“The seasons are changing and I cook with a lot of inspiration, so in addition to a particular dish that patrons come here for, I will have new items on the menu as well. I want the freedom to change with the seasons,” he noted. We asked about a sampling of a dinner at the Hudson Restaurant to get an idea of the types of food Riesenberger is currently preparing late spring. “I have wild ramps, peas, mushrooms and fava beans that have come in from local farms because the season has been favorable. Today I am making an asparagus vichyssoise, crème fraiche, American sturgeon caviar and rye toast. That, to me, is an introduction to the spring. It is light and refreshing. I will have a very light risotto on the menu as an appetizer that is finished with grilled ramps and ramp butter. It is like spring in a bowl with peas and fava beans as well. I finish it with a little whipped cream which actually lightens the texture of the risotto. On this we place poached farm hen egg and pancetta vinaigrette,” he said. On the entrée side of the menu ricotta ravioli, day-boat halibut, maple-glazed Berkshire pork belly, Hudson Valley duck breast, grilled lamb loin and veal tenderloin, each prepared with an exciting variety of vegetables. As a college student at Fordham University David Breschel became close friends with a Jesuit professor, Robert Gleason. It was Gleason who first took Breschel to the Haymount House in 1978 and its restaurant Maison Lafitte which at that time was the longest running French restaurant in Westchester County. Breschel was taken by the beauty of the landscaped grounds around the Haymount House and with the style and presentation of the restaurant itself. “It was a traditional and old-style French atmosphere. The owner Giovanni and his waiters lived upstairs. The atmosphere was very warm and welcoming. Over lunch Fr. Gleason and I would talk about theology and philosophy. He loved being at Maison Lafitte and everything about the Haymount House,” Breschel said. He went on to add that as a young man he had wanted to become two things: one – a restaurant owner and the other – a lawyer. “Things have come full-circle for me now,” he noted with a smile. Breschel, along with David Darmanovic, William Gray and Joseph LaRosa are the owners of the Hudson Restaurant. He also accomplished his other wish and is a criminal defense attorney in Manhattan.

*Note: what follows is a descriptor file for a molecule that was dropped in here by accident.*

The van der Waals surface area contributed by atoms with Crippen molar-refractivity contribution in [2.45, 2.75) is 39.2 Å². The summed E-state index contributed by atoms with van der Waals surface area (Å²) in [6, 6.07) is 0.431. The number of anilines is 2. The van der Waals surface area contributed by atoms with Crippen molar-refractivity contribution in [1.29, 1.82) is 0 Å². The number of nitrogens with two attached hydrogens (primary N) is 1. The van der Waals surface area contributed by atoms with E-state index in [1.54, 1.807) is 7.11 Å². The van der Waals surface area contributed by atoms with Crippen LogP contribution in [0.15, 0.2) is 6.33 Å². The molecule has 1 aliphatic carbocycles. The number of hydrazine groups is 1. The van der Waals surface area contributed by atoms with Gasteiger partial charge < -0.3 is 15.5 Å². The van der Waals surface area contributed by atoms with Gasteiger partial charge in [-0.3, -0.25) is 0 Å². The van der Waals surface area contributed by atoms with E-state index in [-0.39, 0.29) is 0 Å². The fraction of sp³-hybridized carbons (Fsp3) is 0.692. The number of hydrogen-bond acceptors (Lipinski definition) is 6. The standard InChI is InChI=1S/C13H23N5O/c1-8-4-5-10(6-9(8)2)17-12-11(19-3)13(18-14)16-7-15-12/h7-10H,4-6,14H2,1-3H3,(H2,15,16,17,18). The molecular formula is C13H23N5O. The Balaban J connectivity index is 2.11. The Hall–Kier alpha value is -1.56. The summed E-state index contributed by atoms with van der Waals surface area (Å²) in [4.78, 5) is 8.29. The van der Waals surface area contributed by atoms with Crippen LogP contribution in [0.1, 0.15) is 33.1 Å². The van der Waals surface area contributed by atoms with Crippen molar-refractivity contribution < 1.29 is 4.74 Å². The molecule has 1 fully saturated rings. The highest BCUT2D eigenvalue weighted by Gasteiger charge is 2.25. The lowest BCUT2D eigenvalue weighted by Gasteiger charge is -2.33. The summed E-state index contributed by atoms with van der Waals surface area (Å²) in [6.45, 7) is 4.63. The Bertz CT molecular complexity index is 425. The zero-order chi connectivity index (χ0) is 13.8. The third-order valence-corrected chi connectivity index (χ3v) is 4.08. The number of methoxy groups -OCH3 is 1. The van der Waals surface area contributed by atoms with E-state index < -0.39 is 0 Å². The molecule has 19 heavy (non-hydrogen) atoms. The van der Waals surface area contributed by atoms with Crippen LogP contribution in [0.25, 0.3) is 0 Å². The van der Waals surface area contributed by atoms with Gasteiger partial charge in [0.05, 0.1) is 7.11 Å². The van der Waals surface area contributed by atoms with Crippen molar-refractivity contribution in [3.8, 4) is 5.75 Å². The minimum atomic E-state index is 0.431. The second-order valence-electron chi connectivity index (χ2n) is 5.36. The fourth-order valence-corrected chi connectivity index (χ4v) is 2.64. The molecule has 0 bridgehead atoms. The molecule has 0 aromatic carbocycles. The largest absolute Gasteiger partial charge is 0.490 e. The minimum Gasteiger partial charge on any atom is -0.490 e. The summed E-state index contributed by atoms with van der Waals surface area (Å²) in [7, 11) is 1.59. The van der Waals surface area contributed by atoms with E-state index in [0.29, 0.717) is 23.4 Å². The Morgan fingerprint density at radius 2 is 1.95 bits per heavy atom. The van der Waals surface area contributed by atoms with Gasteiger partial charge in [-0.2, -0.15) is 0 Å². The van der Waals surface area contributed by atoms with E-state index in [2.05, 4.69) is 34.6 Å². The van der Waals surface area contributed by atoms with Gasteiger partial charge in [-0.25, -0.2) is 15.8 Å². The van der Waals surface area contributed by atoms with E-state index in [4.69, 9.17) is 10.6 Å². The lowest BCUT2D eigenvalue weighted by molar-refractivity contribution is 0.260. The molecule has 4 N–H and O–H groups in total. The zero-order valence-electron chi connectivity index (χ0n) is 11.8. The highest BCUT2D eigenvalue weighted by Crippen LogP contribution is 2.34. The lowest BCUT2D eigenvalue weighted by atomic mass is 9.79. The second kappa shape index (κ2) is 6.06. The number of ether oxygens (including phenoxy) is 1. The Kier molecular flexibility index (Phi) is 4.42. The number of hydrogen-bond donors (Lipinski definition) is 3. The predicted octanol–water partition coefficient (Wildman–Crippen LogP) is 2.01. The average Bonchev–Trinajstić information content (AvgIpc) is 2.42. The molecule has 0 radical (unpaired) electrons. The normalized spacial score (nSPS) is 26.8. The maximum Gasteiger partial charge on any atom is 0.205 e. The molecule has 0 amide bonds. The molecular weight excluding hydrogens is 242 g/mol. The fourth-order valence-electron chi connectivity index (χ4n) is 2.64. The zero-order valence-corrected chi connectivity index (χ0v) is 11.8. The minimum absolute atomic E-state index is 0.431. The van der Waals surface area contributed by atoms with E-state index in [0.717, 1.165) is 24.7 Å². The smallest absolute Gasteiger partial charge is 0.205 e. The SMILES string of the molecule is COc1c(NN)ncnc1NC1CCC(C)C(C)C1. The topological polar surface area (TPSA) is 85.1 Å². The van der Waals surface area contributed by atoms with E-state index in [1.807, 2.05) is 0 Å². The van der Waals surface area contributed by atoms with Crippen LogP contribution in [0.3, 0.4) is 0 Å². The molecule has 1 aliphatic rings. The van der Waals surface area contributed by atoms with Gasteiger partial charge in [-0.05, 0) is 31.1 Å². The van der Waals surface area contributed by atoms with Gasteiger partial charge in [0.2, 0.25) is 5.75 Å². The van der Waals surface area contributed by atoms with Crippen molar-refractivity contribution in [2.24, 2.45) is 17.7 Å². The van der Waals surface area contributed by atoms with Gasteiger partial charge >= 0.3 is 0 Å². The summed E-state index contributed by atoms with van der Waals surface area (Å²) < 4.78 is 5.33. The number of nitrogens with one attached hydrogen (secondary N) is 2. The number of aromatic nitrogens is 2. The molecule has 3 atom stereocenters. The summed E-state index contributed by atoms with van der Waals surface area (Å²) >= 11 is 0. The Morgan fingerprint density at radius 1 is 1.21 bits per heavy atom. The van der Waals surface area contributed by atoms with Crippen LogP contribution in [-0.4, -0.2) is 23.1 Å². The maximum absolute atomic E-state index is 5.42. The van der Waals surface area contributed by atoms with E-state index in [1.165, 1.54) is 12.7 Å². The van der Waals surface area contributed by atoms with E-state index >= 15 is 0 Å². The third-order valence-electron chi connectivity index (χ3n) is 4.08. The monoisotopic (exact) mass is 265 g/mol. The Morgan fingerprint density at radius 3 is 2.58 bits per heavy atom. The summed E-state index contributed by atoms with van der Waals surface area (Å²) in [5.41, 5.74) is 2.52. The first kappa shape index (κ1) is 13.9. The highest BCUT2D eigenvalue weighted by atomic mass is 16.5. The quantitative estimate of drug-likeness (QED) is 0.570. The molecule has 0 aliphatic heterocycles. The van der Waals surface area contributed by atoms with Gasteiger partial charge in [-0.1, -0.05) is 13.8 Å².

“This place has great history for me and many wonderful memories,” Breschel noted. It’s his intent to share all of it with patrons looking for a unique dining experience, a special event or a casual drink around the bar. “Scott and I want the Hudson Restaurant to be an everyday kind of destination,” he added. “Everything on the menu will be special,” he said.
The Hudson Restaurant seats 70 currently with an adjacent dining and special event area that can seat up to 200 people. Its outdoor porch with a Hudson River view will offer dining as well as a place to enjoy the beauty of the grounds and a sunset to match. Breschel agreed with Executive Chef Risenberger about wanting the Haymount House to be a regular destination for people looking for a beautiful environment, intriguing food, an extensive wine list and exceptional service. “We want people to come in comfortable attire and enjoy themselves. This is going to be a ‘welcome home’ kind of place,” Breschel added. A Mother’s Day brunch has been planned and the grounds should be in full bloom to complement the warm and colorful interior of the restaurant. In addition, starting May 1, a casual bar menu will be introduced.
[blockquote class=blue]For further information call (914)-502-0080 or visit
www.haymounthouseny.com. Reservations can also be made at opentable.com.[/blockquote]